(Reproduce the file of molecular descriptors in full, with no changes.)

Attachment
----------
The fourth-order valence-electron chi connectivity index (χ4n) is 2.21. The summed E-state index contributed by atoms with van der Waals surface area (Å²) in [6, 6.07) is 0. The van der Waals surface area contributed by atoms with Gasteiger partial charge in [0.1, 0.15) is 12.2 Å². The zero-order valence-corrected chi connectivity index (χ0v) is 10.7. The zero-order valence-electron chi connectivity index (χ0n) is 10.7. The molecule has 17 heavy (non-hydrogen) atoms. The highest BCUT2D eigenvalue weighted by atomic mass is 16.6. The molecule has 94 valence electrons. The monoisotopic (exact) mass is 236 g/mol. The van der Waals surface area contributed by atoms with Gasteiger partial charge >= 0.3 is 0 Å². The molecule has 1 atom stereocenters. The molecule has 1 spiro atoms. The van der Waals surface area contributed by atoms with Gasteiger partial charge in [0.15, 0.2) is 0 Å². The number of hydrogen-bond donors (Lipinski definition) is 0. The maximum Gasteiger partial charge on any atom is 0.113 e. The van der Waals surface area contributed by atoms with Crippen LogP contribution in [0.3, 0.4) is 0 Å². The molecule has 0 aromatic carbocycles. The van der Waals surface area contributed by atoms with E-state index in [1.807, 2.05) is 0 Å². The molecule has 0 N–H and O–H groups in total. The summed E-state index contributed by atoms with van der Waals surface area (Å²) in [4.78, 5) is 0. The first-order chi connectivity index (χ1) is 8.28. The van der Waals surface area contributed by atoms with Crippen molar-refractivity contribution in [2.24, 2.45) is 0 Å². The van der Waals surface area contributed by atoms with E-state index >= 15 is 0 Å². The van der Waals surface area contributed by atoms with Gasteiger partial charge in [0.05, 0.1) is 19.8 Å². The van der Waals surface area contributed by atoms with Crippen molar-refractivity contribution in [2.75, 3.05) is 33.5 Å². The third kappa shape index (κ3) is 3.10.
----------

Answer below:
The fourth-order valence-electron chi connectivity index (χ4n) is 2.21. The summed E-state index contributed by atoms with van der Waals surface area (Å²) in [6, 6.07) is 0. The van der Waals surface area contributed by atoms with Gasteiger partial charge in [0.1, 0.15) is 12.2 Å². The zero-order valence-corrected chi connectivity index (χ0v) is 10.7. The zero-order valence-electron chi connectivity index (χ0n) is 10.7. The molecule has 17 heavy (non-hydrogen) atoms. The highest BCUT2D eigenvalue weighted by atomic mass is 16.6. The molecule has 94 valence electrons. The monoisotopic (exact) mass is 236 g/mol. The van der Waals surface area contributed by atoms with Gasteiger partial charge >= 0.3 is 0 Å². The molecule has 1 atom stereocenters. The molecule has 1 spiro atoms. The van der Waals surface area contributed by atoms with Gasteiger partial charge in [0.15, 0.2) is 0 Å². The number of hydrogen-bond donors (Lipinski definition) is 0. The maximum Gasteiger partial charge on any atom is 0.113 e. The van der Waals surface area contributed by atoms with Crippen LogP contribution in [0.3, 0.4) is 0 Å². The molecule has 0 aromatic carbocycles. The van der Waals surface area contributed by atoms with E-state index in [1.807, 2.05) is 0 Å². The molecule has 0 N–H and O–H groups in total. The summed E-state index contributed by atoms with van der Waals surface area (Å²) in [4.78, 5) is 0. The first-order chi connectivity index (χ1) is 8.28. The van der Waals surface area contributed by atoms with Crippen molar-refractivity contribution in [2.24, 2.45) is 0 Å². The van der Waals surface area contributed by atoms with E-state index >= 15 is 0 Å². The van der Waals surface area contributed by atoms with Gasteiger partial charge in [0.05, 0.1) is 19.8 Å². The van der Waals surface area contributed by atoms with Crippen molar-refractivity contribution in [2.75, 3.05) is 33.5 Å². The third kappa shape index (κ3) is 3.10.